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Establishing Instant Rapport

First impressions count more than they did in 1936



Do you struggle to make friends easily?

Are new business meetings awkward for you?

Do others take a while to get to know and like you?

We live in a fast paced world where the importance of making the right first impression is the difference between success and failure. First impressions count. One's ability to form an immediate connection with people is so important in social and occupational settings. It requires a heightened observation, social intelligence and empathy. This applies to everyone not just travelling salesmen.

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Upon first encounters with new people, one will often forget people’s names because our senses are too busy sizing up our new acquaintances. Our brains whirr away gathering information, testing, analysing and applying stereotypes. This all happens within those few seconds when you could establish instant rapport with someone.

Everyone knows someone who is able to do this almost every time they meet a new person. They’re immediately likeable and they use this to good effect. Similarly some people are just awful at first impressions, taking forever to be liked regardless of possessing equally admirable qualities.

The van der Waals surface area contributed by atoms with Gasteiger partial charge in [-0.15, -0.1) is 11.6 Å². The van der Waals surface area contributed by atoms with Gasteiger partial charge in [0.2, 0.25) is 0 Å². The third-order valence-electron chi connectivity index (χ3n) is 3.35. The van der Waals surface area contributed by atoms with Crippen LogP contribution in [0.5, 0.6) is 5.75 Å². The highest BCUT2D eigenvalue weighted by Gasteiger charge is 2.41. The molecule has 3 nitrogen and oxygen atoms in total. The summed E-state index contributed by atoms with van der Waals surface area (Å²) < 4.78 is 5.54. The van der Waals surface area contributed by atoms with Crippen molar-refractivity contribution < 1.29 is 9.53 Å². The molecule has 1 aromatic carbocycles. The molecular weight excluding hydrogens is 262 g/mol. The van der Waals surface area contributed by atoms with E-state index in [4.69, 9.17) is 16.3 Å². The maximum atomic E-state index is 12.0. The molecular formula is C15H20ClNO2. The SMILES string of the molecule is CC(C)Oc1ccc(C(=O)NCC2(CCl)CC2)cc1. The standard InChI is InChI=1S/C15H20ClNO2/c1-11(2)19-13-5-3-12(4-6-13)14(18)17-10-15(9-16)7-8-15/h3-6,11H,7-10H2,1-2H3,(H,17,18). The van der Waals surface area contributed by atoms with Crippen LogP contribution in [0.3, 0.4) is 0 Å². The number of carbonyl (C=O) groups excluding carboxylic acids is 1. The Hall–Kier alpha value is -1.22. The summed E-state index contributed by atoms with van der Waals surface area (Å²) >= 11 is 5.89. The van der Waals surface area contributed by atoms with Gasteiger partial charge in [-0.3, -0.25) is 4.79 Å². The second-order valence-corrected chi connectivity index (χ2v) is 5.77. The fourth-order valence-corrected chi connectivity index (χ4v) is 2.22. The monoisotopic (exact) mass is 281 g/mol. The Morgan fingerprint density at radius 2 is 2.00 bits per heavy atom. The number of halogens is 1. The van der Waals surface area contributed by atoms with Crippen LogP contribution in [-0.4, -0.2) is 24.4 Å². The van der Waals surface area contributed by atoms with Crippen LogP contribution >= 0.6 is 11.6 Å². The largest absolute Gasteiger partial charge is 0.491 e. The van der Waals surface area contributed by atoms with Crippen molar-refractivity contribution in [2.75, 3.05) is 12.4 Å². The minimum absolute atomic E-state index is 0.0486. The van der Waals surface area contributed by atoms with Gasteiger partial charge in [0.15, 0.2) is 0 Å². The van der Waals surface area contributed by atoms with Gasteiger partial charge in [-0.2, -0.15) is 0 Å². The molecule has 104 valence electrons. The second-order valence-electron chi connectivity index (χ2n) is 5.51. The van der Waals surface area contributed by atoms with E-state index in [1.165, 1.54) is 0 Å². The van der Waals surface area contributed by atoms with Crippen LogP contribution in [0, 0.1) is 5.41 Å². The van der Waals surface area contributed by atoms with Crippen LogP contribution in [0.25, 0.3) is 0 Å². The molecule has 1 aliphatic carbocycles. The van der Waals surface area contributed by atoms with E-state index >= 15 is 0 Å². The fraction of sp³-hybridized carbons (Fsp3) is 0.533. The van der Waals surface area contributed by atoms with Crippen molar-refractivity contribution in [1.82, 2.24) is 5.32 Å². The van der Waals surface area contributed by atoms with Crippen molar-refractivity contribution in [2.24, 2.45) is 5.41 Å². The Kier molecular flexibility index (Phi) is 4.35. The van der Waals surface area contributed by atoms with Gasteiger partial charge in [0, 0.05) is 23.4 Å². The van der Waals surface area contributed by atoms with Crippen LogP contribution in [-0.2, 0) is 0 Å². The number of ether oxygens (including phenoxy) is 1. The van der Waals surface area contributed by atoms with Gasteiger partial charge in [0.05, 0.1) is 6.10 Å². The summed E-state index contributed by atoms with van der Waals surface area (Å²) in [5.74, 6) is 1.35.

When Dale Carnegie wrote, “How to Win Friends and Influence People”, it was 1936. A lot has changed since then, but the fundamentals of the social human haven’t. The reason this book has echoed down the decades is that it was the first which broached the fundamentals of general social discourse. Winning friends and influencing people is a science and so is building rapport. But maybe if you bought the 15th million plus copy you may be disappointed as the advice is to wave at strangers and doff your hat.

Your nonverbal communication, like facial gestures and body language, represent the majority of your communication. It is this which contributes most to building rapport but it is also the most difficult to perfect.

Seeming too aware or trying too hard creates the wrong impression. Everything, including your tone of voice and choice of words, must work in harmony. Should any element appear rehearsed or a pretence, one achieves the opposite of genuine, instant rapport.

Establishing instant rapport requires a whole lot of things from body language, tone of voice and approach. Building instant rapport is a talent which is best outsourced to a place where it can flow authentically; your subconscious mind.

Sample Suggestions

  • I make friends easily
  • I enjoy making friends
  • People are attracted to my warm personality
  • I have a warm personality
  • I get on well with every one
  • People enjoy my friendship
  • I am able to establish rapport instantly
  • People are drawn to me